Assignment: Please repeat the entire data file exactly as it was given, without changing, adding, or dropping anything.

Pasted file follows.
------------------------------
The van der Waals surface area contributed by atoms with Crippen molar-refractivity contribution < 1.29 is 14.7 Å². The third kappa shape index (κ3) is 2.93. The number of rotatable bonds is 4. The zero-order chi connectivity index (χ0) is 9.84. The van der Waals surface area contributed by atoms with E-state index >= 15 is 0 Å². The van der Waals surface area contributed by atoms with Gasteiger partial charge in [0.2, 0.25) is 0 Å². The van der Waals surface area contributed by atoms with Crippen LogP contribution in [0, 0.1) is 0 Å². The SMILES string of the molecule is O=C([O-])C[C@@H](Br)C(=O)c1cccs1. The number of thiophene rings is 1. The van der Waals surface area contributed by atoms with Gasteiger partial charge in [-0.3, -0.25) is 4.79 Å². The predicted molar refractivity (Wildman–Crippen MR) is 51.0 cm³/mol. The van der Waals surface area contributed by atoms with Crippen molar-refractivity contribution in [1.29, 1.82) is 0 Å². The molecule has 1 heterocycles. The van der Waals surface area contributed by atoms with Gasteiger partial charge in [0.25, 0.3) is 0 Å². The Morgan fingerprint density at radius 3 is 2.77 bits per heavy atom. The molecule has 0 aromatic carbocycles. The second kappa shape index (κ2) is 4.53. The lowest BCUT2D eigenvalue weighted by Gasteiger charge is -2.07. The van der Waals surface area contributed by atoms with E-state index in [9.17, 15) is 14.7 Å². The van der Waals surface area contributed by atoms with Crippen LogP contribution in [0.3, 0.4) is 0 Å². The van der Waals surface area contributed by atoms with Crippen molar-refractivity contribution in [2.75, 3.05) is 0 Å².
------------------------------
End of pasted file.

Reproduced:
The van der Waals surface area contributed by atoms with Crippen molar-refractivity contribution < 1.29 is 14.7 Å². The third kappa shape index (κ3) is 2.93. The number of rotatable bonds is 4. The zero-order chi connectivity index (χ0) is 9.84. The van der Waals surface area contributed by atoms with E-state index >= 15 is 0 Å². The van der Waals surface area contributed by atoms with Gasteiger partial charge in [0.2, 0.25) is 0 Å². The van der Waals surface area contributed by atoms with Crippen LogP contribution in [0, 0.1) is 0 Å². The SMILES string of the molecule is O=C([O-])C[C@@H](Br)C(=O)c1cccs1. The number of thiophene rings is 1. The van der Waals surface area contributed by atoms with Gasteiger partial charge in [-0.3, -0.25) is 4.79 Å². The predicted molar refractivity (Wildman–Crippen MR) is 51.0 cm³/mol. The van der Waals surface area contributed by atoms with Crippen molar-refractivity contribution in [1.29, 1.82) is 0 Å². The molecule has 1 heterocycles. The van der Waals surface area contributed by atoms with Gasteiger partial charge in [0.25, 0.3) is 0 Å². The Morgan fingerprint density at radius 3 is 2.77 bits per heavy atom. The molecule has 0 aromatic carbocycles. The second kappa shape index (κ2) is 4.53. The lowest BCUT2D eigenvalue weighted by Gasteiger charge is -2.07. The van der Waals surface area contributed by atoms with E-state index in [9.17, 15) is 14.7 Å². The van der Waals surface area contributed by atoms with Crippen LogP contribution in [0.3, 0.4) is 0 Å². The van der Waals surface area contributed by atoms with Crippen molar-refractivity contribution in [2.75, 3.05) is 0 Å².